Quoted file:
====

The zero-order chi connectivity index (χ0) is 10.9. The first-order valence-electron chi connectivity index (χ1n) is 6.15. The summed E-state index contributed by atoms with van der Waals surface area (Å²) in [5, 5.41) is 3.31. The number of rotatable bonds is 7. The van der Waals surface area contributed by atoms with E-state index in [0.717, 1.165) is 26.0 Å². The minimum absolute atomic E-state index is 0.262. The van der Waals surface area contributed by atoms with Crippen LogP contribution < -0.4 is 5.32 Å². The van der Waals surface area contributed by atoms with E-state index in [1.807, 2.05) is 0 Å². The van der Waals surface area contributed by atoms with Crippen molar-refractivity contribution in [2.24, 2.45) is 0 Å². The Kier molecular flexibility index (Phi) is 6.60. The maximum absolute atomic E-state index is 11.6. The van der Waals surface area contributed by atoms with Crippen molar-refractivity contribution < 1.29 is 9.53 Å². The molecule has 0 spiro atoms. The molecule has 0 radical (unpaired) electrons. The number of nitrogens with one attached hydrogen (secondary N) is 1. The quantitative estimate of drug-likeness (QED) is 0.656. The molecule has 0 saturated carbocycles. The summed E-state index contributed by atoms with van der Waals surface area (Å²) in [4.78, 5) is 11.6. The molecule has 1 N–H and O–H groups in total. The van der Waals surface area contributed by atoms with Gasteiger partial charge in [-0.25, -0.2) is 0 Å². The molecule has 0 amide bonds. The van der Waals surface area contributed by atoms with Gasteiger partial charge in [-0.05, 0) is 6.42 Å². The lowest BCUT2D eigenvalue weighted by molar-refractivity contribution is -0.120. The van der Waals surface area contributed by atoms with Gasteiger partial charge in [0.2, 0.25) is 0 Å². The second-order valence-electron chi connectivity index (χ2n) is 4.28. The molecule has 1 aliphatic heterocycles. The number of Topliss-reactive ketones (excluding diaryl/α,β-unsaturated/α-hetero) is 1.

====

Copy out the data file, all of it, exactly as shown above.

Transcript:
The zero-order chi connectivity index (χ0) is 10.9. The first-order valence-electron chi connectivity index (χ1n) is 6.15. The summed E-state index contributed by atoms with van der Waals surface area (Å²) in [5, 5.41) is 3.31. The number of rotatable bonds is 7. The van der Waals surface area contributed by atoms with E-state index in [0.717, 1.165) is 26.0 Å². The minimum absolute atomic E-state index is 0.262. The van der Waals surface area contributed by atoms with Crippen LogP contribution < -0.4 is 5.32 Å². The van der Waals surface area contributed by atoms with E-state index in [1.807, 2.05) is 0 Å². The van der Waals surface area contributed by atoms with Crippen molar-refractivity contribution in [2.24, 2.45) is 0 Å². The Kier molecular flexibility index (Phi) is 6.60. The maximum absolute atomic E-state index is 11.6. The van der Waals surface area contributed by atoms with Crippen molar-refractivity contribution < 1.29 is 9.53 Å². The molecule has 0 spiro atoms. The molecule has 0 radical (unpaired) electrons. The number of nitrogens with one attached hydrogen (secondary N) is 1. The quantitative estimate of drug-likeness (QED) is 0.656. The molecule has 0 saturated carbocycles. The summed E-state index contributed by atoms with van der Waals surface area (Å²) in [4.78, 5) is 11.6. The molecule has 1 N–H and O–H groups in total. The van der Waals surface area contributed by atoms with Gasteiger partial charge in [-0.25, -0.2) is 0 Å². The molecule has 0 amide bonds. The van der Waals surface area contributed by atoms with Gasteiger partial charge in [-0.05, 0) is 6.42 Å². The lowest BCUT2D eigenvalue weighted by molar-refractivity contribution is -0.120. The van der Waals surface area contributed by atoms with Gasteiger partial charge in [0.2, 0.25) is 0 Å². The second-order valence-electron chi connectivity index (χ2n) is 4.28. The molecule has 1 aliphatic heterocycles. The number of Topliss-reactive ketones (excluding diaryl/α,β-unsaturated/α-hetero) is 1.